In Memoriam: Umihiko Hoshijima

Umi Hoshijima

Umihiko (Umi) Hoshijima, a postdoctoral researcher in ecology and evolutionary biology, died in a diving accident while working on a research project in collaboration with the U.S. Geological Survey near Glacier Bay, Alaska, on Wednesday, August 7. He was 28.

Hoshijima joined the laboratory of Kristy Kroeker, professor of ecology and evolutionary biology at UC Santa Cruz, in 2018. He was studying how ocean acidification and warming affect kelp forest species in Alaska, with a particular emphasis on what makes some species more resilient to change than others.

Hoshijima was an accomplished scientific diver who began diving in 2011 and had experience in a wide range of conditions, including diving under the ice for his graduate work in Antarctica. He was also well recognized for his teaching and his generosity with his time, Kroeker said.

He was an impeccable scientist, and often ran workshops to teach students how to code and do scientific analyses,” Kroeker said. “He was beloved by his lab mates and colleagues worldwide.”

Hoshijima was also a talented musician who played multiple instruments. He would often sit on one of the benches outside the Coastal Biology Building during breaks from his work and play the accordion. “He would often do this in the evening as people were leaving work, and I have had many people tell me it was one of the highlights of their day,” Kroeker said.

Hoshijima was broadly interested in the extent to which organisms are adapted to their environment and how that could confer resilience to global change. He started his scientific career as an undergraduate at UC Santa Cruz, where he earned a B.S. in biological sciences, with minors in chemistry and electronic music, in 2013. In graduate school at UC Santa Barbara, he studied the effects of ocean acidification on marine species, from the sea urchins inhabiting the kelp forests near Santa Barbara to the tiny, planktonic snails at the base of the Antarctic food web. He earned his Ph.D. in ecology, evolution, and marine biology in 2018.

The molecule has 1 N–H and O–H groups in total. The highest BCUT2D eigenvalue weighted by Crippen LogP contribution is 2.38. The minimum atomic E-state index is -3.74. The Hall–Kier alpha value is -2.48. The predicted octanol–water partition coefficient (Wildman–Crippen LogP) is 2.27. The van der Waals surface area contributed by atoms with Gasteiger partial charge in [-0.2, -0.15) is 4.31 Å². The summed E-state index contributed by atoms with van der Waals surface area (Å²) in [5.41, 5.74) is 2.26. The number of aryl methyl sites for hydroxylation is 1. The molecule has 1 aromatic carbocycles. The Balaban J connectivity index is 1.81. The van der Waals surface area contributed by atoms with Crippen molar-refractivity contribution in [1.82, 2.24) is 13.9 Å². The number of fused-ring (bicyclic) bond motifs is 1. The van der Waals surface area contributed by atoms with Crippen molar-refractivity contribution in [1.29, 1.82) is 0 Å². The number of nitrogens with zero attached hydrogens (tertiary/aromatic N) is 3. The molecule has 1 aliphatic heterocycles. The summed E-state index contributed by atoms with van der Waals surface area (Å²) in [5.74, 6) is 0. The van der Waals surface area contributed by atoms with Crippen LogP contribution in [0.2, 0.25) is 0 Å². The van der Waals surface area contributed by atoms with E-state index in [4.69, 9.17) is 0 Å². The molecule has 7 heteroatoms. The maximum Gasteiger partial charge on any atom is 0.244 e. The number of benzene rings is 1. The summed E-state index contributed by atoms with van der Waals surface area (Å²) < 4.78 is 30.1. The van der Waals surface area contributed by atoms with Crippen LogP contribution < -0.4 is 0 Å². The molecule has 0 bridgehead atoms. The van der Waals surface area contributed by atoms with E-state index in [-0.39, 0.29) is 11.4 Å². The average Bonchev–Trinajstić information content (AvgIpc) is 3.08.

An American citizen born to Japanese parents, Hoshijima grew up in Southern California where his father was an adjunct professor at UC San Diego School of Medicine. As a first-generation immigrant, he was passionate about making science inclusive for students of varied backgrounds.

Hoshijima is survived by his father, Dr. Masahiko Hoshijima, his mother Yukiko, and brothers Tsuki and Yumehiko. A memorial ceremony is planned at UC Santa Barbara on Friday, August 16 (see Facebook page for details).